Hitting the road for hours can give unforgiving back pain. This is common among many drivers but equally easy to prevent. We know that getting stuck on the traffic for hours is nobody’s dream, much so if paired with a backache. Here, we have some tips that will help prevent lumbar pain while driving:
Don’t sit too straight
It’s ideal to maintain a good posture while driving, but it doesn’t mean that you’re going to sit straight like a robot. There’s a fine line between sitting properly and sitting rigidly. In the end, you may stress your back muscles, which will hurt in the long run. Just follow our tips below and your sitting position should be fine.
Use a lumbar support
You can purchase additional back support to prop your back better while sitting behind the wheel. This support will also prevent you from developing bad posture. Aside from that, lumbar supports are usually curved to contour with the natural alignment of your spine. If lumbar support isn’t handy, you can use a pillow as an alternative for the moment.
Hold the steering wheel well
Imagine your stirring wheel as the face of the clock. Your right hand should be on 3 and the left on 9. This means that you’ll be holding the wheel in the middle with hands parallel to each other.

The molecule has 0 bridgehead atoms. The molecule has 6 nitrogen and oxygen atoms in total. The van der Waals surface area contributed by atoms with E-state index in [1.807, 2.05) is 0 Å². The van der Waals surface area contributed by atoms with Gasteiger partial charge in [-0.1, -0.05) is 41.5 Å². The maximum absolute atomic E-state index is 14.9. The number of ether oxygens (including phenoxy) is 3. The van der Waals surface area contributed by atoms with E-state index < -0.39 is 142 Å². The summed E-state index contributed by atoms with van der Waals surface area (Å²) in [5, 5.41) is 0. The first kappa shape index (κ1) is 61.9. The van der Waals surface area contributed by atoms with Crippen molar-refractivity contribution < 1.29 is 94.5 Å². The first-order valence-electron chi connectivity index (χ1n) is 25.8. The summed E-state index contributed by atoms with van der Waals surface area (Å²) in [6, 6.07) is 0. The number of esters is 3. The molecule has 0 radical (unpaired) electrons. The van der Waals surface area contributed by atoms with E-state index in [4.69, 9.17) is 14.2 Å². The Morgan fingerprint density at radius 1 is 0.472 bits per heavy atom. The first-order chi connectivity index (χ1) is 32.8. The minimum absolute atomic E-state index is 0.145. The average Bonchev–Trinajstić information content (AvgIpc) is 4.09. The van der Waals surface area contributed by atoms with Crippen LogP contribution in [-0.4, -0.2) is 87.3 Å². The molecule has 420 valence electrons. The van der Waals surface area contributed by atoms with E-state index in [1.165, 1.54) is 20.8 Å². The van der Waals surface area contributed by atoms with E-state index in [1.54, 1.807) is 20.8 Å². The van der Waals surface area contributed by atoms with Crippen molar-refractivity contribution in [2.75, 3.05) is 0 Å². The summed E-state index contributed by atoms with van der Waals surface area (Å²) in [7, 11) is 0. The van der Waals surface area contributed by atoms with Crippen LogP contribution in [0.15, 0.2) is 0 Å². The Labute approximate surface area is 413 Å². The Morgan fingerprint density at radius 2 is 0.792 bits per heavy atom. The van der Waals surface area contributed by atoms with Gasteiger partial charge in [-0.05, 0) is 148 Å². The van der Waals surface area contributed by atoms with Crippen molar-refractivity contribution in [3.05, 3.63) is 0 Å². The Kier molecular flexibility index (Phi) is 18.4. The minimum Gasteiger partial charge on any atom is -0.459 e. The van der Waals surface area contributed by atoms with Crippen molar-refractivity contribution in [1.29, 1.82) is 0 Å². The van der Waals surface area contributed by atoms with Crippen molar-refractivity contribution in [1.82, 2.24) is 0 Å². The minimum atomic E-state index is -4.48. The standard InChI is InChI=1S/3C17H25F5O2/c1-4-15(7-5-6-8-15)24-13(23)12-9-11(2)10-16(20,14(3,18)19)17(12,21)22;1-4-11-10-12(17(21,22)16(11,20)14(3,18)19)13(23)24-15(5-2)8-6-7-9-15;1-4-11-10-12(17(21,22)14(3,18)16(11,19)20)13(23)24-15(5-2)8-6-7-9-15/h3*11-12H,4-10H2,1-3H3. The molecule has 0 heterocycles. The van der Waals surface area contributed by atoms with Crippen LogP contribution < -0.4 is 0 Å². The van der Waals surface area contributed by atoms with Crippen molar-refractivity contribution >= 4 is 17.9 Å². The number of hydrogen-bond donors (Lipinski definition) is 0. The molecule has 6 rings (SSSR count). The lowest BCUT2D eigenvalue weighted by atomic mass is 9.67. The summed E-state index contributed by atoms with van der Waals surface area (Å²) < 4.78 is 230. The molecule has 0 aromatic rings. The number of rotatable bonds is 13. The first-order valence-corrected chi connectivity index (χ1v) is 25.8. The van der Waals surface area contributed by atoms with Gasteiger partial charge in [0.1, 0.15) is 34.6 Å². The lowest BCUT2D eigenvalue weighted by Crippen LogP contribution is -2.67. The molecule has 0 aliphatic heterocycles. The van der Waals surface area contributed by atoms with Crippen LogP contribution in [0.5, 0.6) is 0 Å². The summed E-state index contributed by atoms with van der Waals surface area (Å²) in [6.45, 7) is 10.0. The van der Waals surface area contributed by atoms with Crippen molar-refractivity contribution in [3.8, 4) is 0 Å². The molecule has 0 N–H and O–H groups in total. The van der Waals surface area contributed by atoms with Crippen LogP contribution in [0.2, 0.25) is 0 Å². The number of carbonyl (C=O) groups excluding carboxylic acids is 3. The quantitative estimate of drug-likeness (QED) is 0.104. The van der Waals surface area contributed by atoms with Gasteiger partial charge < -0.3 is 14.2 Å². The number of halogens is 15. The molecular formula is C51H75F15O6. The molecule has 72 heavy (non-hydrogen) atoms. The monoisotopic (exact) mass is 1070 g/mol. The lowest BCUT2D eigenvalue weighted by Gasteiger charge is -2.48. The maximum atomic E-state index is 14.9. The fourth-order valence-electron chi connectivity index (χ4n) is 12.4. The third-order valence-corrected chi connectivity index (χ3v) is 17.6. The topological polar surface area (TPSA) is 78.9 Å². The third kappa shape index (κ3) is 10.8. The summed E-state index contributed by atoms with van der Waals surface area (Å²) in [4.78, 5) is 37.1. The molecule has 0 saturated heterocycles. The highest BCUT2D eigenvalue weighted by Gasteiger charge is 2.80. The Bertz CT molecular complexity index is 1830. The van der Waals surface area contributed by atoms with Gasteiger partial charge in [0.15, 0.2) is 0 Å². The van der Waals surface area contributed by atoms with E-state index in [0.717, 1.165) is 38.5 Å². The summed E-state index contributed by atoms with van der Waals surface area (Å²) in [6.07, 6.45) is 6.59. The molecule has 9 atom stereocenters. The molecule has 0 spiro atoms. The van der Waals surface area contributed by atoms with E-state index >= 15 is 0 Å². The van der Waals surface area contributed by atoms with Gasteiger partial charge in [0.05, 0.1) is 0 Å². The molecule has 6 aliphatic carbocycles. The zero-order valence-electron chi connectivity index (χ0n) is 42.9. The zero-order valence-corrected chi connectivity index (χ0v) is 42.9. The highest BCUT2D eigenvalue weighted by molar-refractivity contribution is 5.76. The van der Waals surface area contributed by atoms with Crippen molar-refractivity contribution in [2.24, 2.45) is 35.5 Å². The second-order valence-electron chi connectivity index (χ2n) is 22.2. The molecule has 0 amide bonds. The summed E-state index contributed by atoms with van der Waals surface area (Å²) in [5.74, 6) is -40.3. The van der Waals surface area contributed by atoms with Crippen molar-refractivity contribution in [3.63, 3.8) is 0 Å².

Holding the wheel too high will strain your upper body. Also, slouching and placing your hands on top of the wheel isn’t advisable either.
Don’t exaggerate the tilt
You’re free to adjust the tilt of your seat to achieve the distance that you find most comfortable for driving. However, don’t over-tilt your seat to the point that you’re already slouching to reach the wheel.
If your arms are fully extended and your elbows are locked, this means that your seat is tilted too much. Crank it up closer to the wheel until your elbows are bent comfortably.
Set the right seat height
Aside from the seat distance from the wheel, you should also adjust the seat height accordingly. A seat that’s too high will cause your extremities to go numb or to reach out to the pedals laboriously. However, a seat that’s too low will cause your knees to hit the bottom of the stirring wheel.
Mind the headrest
The headrest is installed to prevent whiplash, not for your comfort. Basically, the headrest should have the same height as your head. Also, there should be a minimal distance between your head and the headrest while driving.
This way, you’ll experience a milder whiplash if you figure in an accident. It also lets you rest your head if you get stuck on traffic.
Take a break
Long drives will strain your back and shoulders. It’s best to have multiple stop-overs so you can stretch and refresh yourself. Also, it’s an excellent way to shake off your frustration from heavy traffic and reckless motorists. Make sure that you stretch those hips for another driving session.